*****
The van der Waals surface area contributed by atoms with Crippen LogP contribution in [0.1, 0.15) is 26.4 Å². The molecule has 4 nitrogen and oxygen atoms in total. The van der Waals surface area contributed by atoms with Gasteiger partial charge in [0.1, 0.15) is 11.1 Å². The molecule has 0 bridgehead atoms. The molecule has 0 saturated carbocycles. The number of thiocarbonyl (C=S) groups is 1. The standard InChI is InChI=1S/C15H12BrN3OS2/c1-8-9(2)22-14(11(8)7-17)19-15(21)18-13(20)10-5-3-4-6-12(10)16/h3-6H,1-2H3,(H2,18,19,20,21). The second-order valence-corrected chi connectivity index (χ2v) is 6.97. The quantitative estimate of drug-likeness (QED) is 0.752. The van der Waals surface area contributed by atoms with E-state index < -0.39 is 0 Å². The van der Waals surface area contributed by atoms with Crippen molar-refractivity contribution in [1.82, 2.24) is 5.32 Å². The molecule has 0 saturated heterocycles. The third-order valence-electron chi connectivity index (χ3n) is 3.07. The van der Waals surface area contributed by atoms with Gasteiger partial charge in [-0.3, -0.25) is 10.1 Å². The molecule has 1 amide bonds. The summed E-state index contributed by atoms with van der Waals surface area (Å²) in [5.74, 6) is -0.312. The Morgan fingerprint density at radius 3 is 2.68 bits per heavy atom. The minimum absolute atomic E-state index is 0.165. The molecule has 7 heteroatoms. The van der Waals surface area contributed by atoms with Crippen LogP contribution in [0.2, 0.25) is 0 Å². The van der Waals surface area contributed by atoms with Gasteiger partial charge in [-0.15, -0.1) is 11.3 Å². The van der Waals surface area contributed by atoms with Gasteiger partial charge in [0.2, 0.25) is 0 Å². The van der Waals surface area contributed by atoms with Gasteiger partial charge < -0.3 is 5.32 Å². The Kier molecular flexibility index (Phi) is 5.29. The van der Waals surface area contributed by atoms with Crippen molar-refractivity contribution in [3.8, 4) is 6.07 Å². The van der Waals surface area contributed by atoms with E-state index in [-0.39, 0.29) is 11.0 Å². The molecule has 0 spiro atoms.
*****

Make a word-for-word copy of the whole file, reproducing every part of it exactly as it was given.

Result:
The van der Waals surface area contributed by atoms with Crippen LogP contribution in [0.1, 0.15) is 26.4 Å². The molecule has 4 nitrogen and oxygen atoms in total. The van der Waals surface area contributed by atoms with Gasteiger partial charge in [0.1, 0.15) is 11.1 Å². The molecule has 0 bridgehead atoms. The molecule has 0 saturated carbocycles. The number of thiocarbonyl (C=S) groups is 1. The standard InChI is InChI=1S/C15H12BrN3OS2/c1-8-9(2)22-14(11(8)7-17)19-15(21)18-13(20)10-5-3-4-6-12(10)16/h3-6H,1-2H3,(H2,18,19,20,21). The second-order valence-corrected chi connectivity index (χ2v) is 6.97. The quantitative estimate of drug-likeness (QED) is 0.752. The van der Waals surface area contributed by atoms with E-state index < -0.39 is 0 Å². The van der Waals surface area contributed by atoms with Crippen molar-refractivity contribution in [1.82, 2.24) is 5.32 Å². The molecule has 0 saturated heterocycles. The third-order valence-electron chi connectivity index (χ3n) is 3.07. The van der Waals surface area contributed by atoms with Gasteiger partial charge in [-0.3, -0.25) is 10.1 Å². The molecule has 1 amide bonds. The summed E-state index contributed by atoms with van der Waals surface area (Å²) in [5.74, 6) is -0.312. The Morgan fingerprint density at radius 3 is 2.68 bits per heavy atom. The minimum absolute atomic E-state index is 0.165. The molecule has 7 heteroatoms. The van der Waals surface area contributed by atoms with Crippen LogP contribution in [0.2, 0.25) is 0 Å². The van der Waals surface area contributed by atoms with Gasteiger partial charge in [-0.15, -0.1) is 11.3 Å². The van der Waals surface area contributed by atoms with Gasteiger partial charge in [0.2, 0.25) is 0 Å². The van der Waals surface area contributed by atoms with Gasteiger partial charge < -0.3 is 5.32 Å². The Kier molecular flexibility index (Phi) is 5.29. The van der Waals surface area contributed by atoms with Crippen molar-refractivity contribution in [3.8, 4) is 6.07 Å². The van der Waals surface area contributed by atoms with E-state index in [-0.39, 0.29) is 11.0 Å². The molecule has 0 spiro atoms.